ABC News’ Jake Tapper and Ann Compton report:
It was, sources from both parties say, the most tense of the deficit reduction meetings yet.
After a period of what was described as constructive discussions, President Obama embraced $1.7 trillion in cuts as a “foundation.”
But House Majority Leader Eric Cantor, R-Va., said, “Wherever we are, it’s a long way from the $2.4 trillion needed to meet House GOP goals of dollar for dollar.”
So Cantor suggested a possible short-term extension in order to avoid default, with another vote next year.
The president — frustrated — said there would be no short term extensions. It would be bad for the economy, and resolving the deficit issue certainly won’t be easier next year in the throes of the political season, he said.
If we can’t do this now, we won’t be able to do it next year, he said.
“This process is confirming what the American people think is the worst about Washington,” the president said. “Everyone is more interested in posturing, political position and protecting their base than in solving problems.”
He said we can get a lot of savings “if the spirit changes from why we can’t do things to why we can.
“I have shown enormous willingness to compromise and have taken huge heat for it,” he said, “but my responsibility is to the American people and there comes a point when I need to say, ‘Enough.’”
“It cannot all be on us,” the president said, arguing that Republicans need to give on the revenue side of things as Democrats are willing to do so on spending cuts.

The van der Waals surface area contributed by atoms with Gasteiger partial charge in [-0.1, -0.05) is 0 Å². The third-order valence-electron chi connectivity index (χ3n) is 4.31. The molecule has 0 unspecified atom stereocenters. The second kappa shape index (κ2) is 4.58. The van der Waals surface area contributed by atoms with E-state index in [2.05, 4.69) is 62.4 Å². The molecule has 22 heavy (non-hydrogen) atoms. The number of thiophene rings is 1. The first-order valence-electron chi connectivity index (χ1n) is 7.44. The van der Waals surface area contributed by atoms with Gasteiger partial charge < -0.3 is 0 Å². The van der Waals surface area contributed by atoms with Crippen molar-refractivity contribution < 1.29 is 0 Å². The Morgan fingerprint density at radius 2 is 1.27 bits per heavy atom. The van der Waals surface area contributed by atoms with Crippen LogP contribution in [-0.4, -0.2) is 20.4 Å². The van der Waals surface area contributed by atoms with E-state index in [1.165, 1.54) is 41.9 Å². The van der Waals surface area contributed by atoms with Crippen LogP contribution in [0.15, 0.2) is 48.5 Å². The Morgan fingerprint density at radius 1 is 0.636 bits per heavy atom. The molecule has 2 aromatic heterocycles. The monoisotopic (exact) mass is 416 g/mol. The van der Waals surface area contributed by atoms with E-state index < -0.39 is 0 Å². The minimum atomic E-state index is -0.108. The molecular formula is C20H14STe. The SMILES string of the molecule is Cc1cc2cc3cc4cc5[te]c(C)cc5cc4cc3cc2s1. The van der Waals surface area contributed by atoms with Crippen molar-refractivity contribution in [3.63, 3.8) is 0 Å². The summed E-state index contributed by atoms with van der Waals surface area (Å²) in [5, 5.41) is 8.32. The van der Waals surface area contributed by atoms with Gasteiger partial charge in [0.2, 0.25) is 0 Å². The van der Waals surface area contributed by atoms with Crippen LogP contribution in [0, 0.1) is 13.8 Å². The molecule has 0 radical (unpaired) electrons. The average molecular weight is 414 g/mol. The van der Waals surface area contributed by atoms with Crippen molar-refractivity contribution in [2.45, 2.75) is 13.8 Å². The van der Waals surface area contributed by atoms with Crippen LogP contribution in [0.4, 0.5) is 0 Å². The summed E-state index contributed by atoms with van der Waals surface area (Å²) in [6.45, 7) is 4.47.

“Don’t call my bluff,” the president said. “I am not afraid to veto and I will take it to the American people.”
If Moody’s, the credit rating agency that announced a review of U.S. credit, downgrades the United States, President Obama said, ”it will be a tax increase on every American.”
There needs to be a long-term debt extension, the president argued.
“This may bring my presidency down, but I will not yield on this,” he said.
Then he stood up.
“Enough is enough,” the president insisted. “We have to be willing to compromise. It shouldn’t be about positioning and politics, and I’ll see you all tomorrow.”
Then he left the room.
The group is to recovene Thursday at 4:15 p.m. at the White House and continue debate on cuts in health care spending and revenues that the president still considers necessary if the negotiations are to reach the Republicans’ demand for $2.4 trillion in savings to match the increase in governement borrowing power.
President Obama also told the leaders that by Friday they need to decide where they are heading in the talks — whether a deal is possible or whether they must turn their attention to avoiding a default.
The meeting began with Treasury Secretary Tim Geithner explaining the impact of the decision by Moody’s, the credit rating agency that will review a possible “downgrading” of the United States’ creditworthiness.
-Jake Tapper and Ann Compton